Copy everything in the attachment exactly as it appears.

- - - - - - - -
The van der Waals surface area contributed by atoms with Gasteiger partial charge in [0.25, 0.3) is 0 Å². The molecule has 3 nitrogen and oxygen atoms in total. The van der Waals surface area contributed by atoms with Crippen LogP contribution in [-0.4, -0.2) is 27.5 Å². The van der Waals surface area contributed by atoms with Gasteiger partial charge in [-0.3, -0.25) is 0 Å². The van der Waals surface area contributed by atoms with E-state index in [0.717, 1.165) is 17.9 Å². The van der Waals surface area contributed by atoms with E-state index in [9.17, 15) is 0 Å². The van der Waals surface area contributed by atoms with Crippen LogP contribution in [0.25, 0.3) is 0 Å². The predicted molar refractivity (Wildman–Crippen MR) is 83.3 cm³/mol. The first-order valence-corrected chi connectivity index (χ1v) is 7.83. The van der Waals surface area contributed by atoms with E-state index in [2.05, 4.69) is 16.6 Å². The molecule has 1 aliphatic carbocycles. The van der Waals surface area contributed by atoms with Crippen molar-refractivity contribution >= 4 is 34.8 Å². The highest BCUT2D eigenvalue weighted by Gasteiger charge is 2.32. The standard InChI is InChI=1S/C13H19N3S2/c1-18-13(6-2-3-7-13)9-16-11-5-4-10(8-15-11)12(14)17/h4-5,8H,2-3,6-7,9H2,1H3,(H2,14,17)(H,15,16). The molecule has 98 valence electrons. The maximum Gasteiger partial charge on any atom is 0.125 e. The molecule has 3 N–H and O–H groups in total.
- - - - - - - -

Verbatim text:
The van der Waals surface area contributed by atoms with Gasteiger partial charge in [0.25, 0.3) is 0 Å². The molecule has 3 nitrogen and oxygen atoms in total. The van der Waals surface area contributed by atoms with Crippen LogP contribution in [-0.4, -0.2) is 27.5 Å². The van der Waals surface area contributed by atoms with Gasteiger partial charge in [-0.3, -0.25) is 0 Å². The van der Waals surface area contributed by atoms with E-state index in [0.717, 1.165) is 17.9 Å². The van der Waals surface area contributed by atoms with E-state index in [9.17, 15) is 0 Å². The van der Waals surface area contributed by atoms with Crippen LogP contribution in [0.25, 0.3) is 0 Å². The predicted molar refractivity (Wildman–Crippen MR) is 83.3 cm³/mol. The first-order valence-corrected chi connectivity index (χ1v) is 7.83. The van der Waals surface area contributed by atoms with E-state index in [2.05, 4.69) is 16.6 Å². The molecule has 1 aliphatic carbocycles. The van der Waals surface area contributed by atoms with Crippen molar-refractivity contribution >= 4 is 34.8 Å². The highest BCUT2D eigenvalue weighted by Gasteiger charge is 2.32. The standard InChI is InChI=1S/C13H19N3S2/c1-18-13(6-2-3-7-13)9-16-11-5-4-10(8-15-11)12(14)17/h4-5,8H,2-3,6-7,9H2,1H3,(H2,14,17)(H,15,16). The molecule has 98 valence electrons. The maximum Gasteiger partial charge on any atom is 0.125 e. The molecule has 3 N–H and O–H groups in total.